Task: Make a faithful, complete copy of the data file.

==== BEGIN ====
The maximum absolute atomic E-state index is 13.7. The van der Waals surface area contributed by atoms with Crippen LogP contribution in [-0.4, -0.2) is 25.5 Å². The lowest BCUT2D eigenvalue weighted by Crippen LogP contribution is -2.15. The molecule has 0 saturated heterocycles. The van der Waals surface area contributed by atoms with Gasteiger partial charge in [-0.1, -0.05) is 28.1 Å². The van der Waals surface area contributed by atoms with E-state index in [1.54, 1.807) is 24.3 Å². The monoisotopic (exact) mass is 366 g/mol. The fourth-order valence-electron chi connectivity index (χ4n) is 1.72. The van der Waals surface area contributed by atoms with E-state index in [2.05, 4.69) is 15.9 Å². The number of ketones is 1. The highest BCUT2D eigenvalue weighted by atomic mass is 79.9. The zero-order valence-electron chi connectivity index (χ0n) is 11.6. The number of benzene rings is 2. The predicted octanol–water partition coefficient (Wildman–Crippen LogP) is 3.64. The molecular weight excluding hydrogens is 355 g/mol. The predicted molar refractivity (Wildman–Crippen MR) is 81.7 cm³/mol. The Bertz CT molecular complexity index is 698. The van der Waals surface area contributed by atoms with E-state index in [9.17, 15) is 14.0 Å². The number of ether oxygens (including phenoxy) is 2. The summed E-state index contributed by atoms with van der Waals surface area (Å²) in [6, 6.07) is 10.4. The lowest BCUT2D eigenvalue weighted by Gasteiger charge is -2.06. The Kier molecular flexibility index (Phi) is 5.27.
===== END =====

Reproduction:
The maximum absolute atomic E-state index is 13.7. The van der Waals surface area contributed by atoms with Crippen LogP contribution in [-0.4, -0.2) is 25.5 Å². The lowest BCUT2D eigenvalue weighted by Crippen LogP contribution is -2.15. The molecule has 0 saturated heterocycles. The van der Waals surface area contributed by atoms with Gasteiger partial charge in [-0.1, -0.05) is 28.1 Å². The van der Waals surface area contributed by atoms with E-state index in [1.54, 1.807) is 24.3 Å². The monoisotopic (exact) mass is 366 g/mol. The fourth-order valence-electron chi connectivity index (χ4n) is 1.72. The van der Waals surface area contributed by atoms with E-state index in [2.05, 4.69) is 15.9 Å². The number of ketones is 1. The highest BCUT2D eigenvalue weighted by atomic mass is 79.9. The zero-order valence-electron chi connectivity index (χ0n) is 11.6. The number of benzene rings is 2. The predicted octanol–water partition coefficient (Wildman–Crippen LogP) is 3.64. The molecular weight excluding hydrogens is 355 g/mol. The predicted molar refractivity (Wildman–Crippen MR) is 81.7 cm³/mol. The Bertz CT molecular complexity index is 698. The van der Waals surface area contributed by atoms with E-state index in [9.17, 15) is 14.0 Å². The number of ether oxygens (including phenoxy) is 2. The summed E-state index contributed by atoms with van der Waals surface area (Å²) in [6, 6.07) is 10.4. The lowest BCUT2D eigenvalue weighted by Gasteiger charge is -2.06. The Kier molecular flexibility index (Phi) is 5.27.